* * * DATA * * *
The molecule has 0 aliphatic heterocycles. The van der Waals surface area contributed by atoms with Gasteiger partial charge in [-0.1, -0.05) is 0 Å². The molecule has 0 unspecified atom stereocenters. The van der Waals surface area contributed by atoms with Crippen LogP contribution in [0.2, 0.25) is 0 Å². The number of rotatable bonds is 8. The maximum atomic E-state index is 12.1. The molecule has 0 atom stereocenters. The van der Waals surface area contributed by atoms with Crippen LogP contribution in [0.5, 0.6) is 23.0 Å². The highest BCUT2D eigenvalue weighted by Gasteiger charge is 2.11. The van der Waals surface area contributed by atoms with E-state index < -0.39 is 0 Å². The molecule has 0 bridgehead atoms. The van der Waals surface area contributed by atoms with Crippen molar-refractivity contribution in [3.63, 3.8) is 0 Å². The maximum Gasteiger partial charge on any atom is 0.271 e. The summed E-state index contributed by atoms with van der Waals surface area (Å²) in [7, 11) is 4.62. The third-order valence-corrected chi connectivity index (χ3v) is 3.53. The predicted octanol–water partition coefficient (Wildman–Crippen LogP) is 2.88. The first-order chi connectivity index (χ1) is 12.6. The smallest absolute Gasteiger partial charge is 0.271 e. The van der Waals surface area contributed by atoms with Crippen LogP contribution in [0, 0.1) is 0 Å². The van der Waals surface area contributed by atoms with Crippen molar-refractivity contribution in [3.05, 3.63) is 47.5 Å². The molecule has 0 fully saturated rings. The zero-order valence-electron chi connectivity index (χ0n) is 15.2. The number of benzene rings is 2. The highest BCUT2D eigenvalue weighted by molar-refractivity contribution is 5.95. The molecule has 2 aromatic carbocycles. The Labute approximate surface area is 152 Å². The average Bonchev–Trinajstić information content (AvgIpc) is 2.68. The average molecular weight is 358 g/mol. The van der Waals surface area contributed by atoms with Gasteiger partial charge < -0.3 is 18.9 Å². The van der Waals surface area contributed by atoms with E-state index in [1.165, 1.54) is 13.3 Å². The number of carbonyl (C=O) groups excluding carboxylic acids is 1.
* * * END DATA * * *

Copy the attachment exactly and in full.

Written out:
The molecule has 0 aliphatic heterocycles. The van der Waals surface area contributed by atoms with Gasteiger partial charge in [-0.1, -0.05) is 0 Å². The molecule has 0 unspecified atom stereocenters. The van der Waals surface area contributed by atoms with Crippen LogP contribution in [0.2, 0.25) is 0 Å². The number of rotatable bonds is 8. The maximum atomic E-state index is 12.1. The molecule has 0 atom stereocenters. The van der Waals surface area contributed by atoms with Crippen LogP contribution in [0.5, 0.6) is 23.0 Å². The highest BCUT2D eigenvalue weighted by Gasteiger charge is 2.11. The van der Waals surface area contributed by atoms with E-state index < -0.39 is 0 Å². The molecule has 0 bridgehead atoms. The van der Waals surface area contributed by atoms with Crippen molar-refractivity contribution in [3.63, 3.8) is 0 Å². The maximum Gasteiger partial charge on any atom is 0.271 e. The summed E-state index contributed by atoms with van der Waals surface area (Å²) in [7, 11) is 4.62. The third-order valence-corrected chi connectivity index (χ3v) is 3.53. The predicted octanol–water partition coefficient (Wildman–Crippen LogP) is 2.88. The first-order chi connectivity index (χ1) is 12.6. The smallest absolute Gasteiger partial charge is 0.271 e. The van der Waals surface area contributed by atoms with Crippen LogP contribution in [0, 0.1) is 0 Å². The van der Waals surface area contributed by atoms with Crippen molar-refractivity contribution in [3.05, 3.63) is 47.5 Å². The molecule has 0 fully saturated rings. The zero-order valence-electron chi connectivity index (χ0n) is 15.2. The number of benzene rings is 2. The highest BCUT2D eigenvalue weighted by molar-refractivity contribution is 5.95. The molecule has 2 aromatic carbocycles. The Labute approximate surface area is 152 Å². The average Bonchev–Trinajstić information content (AvgIpc) is 2.68. The average molecular weight is 358 g/mol. The van der Waals surface area contributed by atoms with Gasteiger partial charge < -0.3 is 18.9 Å². The van der Waals surface area contributed by atoms with E-state index in [1.165, 1.54) is 13.3 Å². The number of carbonyl (C=O) groups excluding carboxylic acids is 1.